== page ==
When Masuk High School baseball standout Thomas Milone of Monroe was selected by the Tampa Bay Rays in the third round, 97th overall, in this week’s Major League Baseball draft, it instantly became decision time. His choice: sign with the Rays by July 12, or go to UConn, where he has signed a letter of intent.
For Matt Harvey, now a standout pitcher on the New York Mets, a similar dichotomy awaited him after being drafted #118 overall by the Minnesota Twins in 2007 out of Fitch High School in Groton. Harvey decided to head to college at North Carolina, went back in the baseball player draft after his junior year, and became the #7 pick overall when the NY Mets selected him. He signed with the Mets, and his career trajectory has been upward ever since.
Among the top ten picks this year, 17 year old Phil Bickford of California will be deciding whether to sign with the Toronto Blue Jays or follow through on his commitment to Cal State Fullerton to begin college and a collegiate baseball career. High school pitcher Kohl Stewart, selected at #4 by the Minnesota Twins, has said he will likely sign with the team and walk away from a football scholarship to Texas A&M. In the seventh round, Avon Old Farms student Neil Kozikowski, a pitcher from Burlington, was selected by the Pittsburgh Pirates, the 239th player selected.
For two other Connecticut players were drafted this week, it was a stellar college career that contributed to their position in the draft:
- John Murphy, a former Seymour High and Sacred Heart University shortstop, was the sixth-round selection with the 194th pick for the New York Yankees. He is the highest selection in SHU history and the 14th player from the school ever to be drafted, according to the Connecticut Post.
- University of Connecticut infielder L.J. Mazzilli, son of former major leaguer Lee Mazzilli, was drafted by the Mets in the fourth round -- 40 years after his dad was a first-round pick of the club. L.J. Mazzilli helped lead the Huskies to the Big East tournament title and an automatic berth to the NCAA tournament this year. He had been drafted by the Minnesota Twins a year ago, but opted to stay at UConn for his senior year.
Play college ball, or turn pro? For Joseph Matthews, first vice president and senior investment management consultant with the Global Wealth Management Division of Morgan Stanley Wealth Management in Fairfield, the answer is in the numbers.
Matthews, writing in the Connecticut Post, notes that Georgetown University’s Center on Education and the Workforce has found that “people who hold a bachelor's degree have an 85 percent higher lifetime earning capacity than people with only a high school education. With an undergraduate college degree, a person will average lifetime -- that is, from age 25 to 64 years -- earnings of $2.8 million. With a high school degree, that average plummets to $1.5 million.” Here’s how Matthews breaks it down:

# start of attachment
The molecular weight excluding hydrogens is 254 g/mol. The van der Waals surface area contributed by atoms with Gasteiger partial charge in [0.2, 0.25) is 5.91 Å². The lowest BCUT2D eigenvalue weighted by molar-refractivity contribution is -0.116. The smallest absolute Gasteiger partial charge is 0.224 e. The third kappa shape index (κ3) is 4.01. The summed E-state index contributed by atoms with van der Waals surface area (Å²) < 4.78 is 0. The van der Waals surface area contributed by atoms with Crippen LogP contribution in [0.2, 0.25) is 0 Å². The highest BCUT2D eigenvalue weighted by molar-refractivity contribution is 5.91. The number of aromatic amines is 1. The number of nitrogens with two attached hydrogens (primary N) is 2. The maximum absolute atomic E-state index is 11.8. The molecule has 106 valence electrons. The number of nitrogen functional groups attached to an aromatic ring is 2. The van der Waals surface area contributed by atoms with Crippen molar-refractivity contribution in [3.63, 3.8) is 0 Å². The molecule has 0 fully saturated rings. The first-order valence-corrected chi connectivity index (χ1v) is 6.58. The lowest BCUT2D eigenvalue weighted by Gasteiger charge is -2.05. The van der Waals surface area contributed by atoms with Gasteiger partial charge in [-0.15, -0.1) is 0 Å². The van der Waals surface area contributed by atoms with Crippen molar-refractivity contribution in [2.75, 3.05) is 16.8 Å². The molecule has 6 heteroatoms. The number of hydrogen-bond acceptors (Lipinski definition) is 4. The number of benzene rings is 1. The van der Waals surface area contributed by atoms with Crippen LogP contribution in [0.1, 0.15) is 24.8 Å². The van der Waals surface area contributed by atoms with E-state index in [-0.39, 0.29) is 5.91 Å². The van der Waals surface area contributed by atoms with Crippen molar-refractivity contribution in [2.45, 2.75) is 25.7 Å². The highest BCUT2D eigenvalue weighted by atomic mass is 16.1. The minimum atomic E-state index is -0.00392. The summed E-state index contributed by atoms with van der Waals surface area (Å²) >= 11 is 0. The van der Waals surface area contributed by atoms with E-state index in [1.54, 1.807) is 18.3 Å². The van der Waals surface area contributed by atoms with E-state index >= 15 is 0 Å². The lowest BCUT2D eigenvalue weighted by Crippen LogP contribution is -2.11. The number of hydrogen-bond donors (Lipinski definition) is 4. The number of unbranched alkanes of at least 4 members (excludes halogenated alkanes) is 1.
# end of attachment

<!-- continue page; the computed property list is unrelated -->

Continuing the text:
- Right now, there are 750 players on 30 major league teams. Additionally, there are 4,000 players on 160 teams in the minors.
- Less than three in 50, or only about 5.6 percent, of high school senior boys in interscholastic baseball programs will go on to play men's baseball at an NCAA member institution.
- Of those, fewer than 11 in 100 senior players in NCAA will be drafted into professional baseball. In all, only one in 200 (about 0.5 percent) high school seniors playing interscholastic baseball will eventually be drafted by an MLB team.
By way of comparison, data indicates that in basketball .03% of high school athletes are drafted by NBA teams; in football the percentage is .09% reacingh the NFL, in hockey it is 4% who achieve the NHL level.
The economics – for those who don’t make it to the major leagues – are stark. “For the minor leagues, roughly 1,500 players are drafted per year, yet only 1,000 will actually get to play. These lower-level athletes are only paid a fraction of what their major league counterparts are paid: a first contract season pays only $850/month, maximum. Taking into account rent, food, utilities, transportation, entertainment and all the other expenses of independent living, it would be exceedingly difficult on a minor league salary to grow a nest egg for future use,” Matthews suggests.
Those whose careers don’t rise above the minors will be “cast out into the labor force, often with a wife and children, and no marketable skills to speak of,” Matthews says. He concludes that “donning a cap and gown and stepping up to a podium -- to accept a college diploma -- is a far more realistic way to achieve their dreams.”
That is an opinion that Milone, and other freshly minted high school graduates drafted by a major league franchise this week, may well be pondering.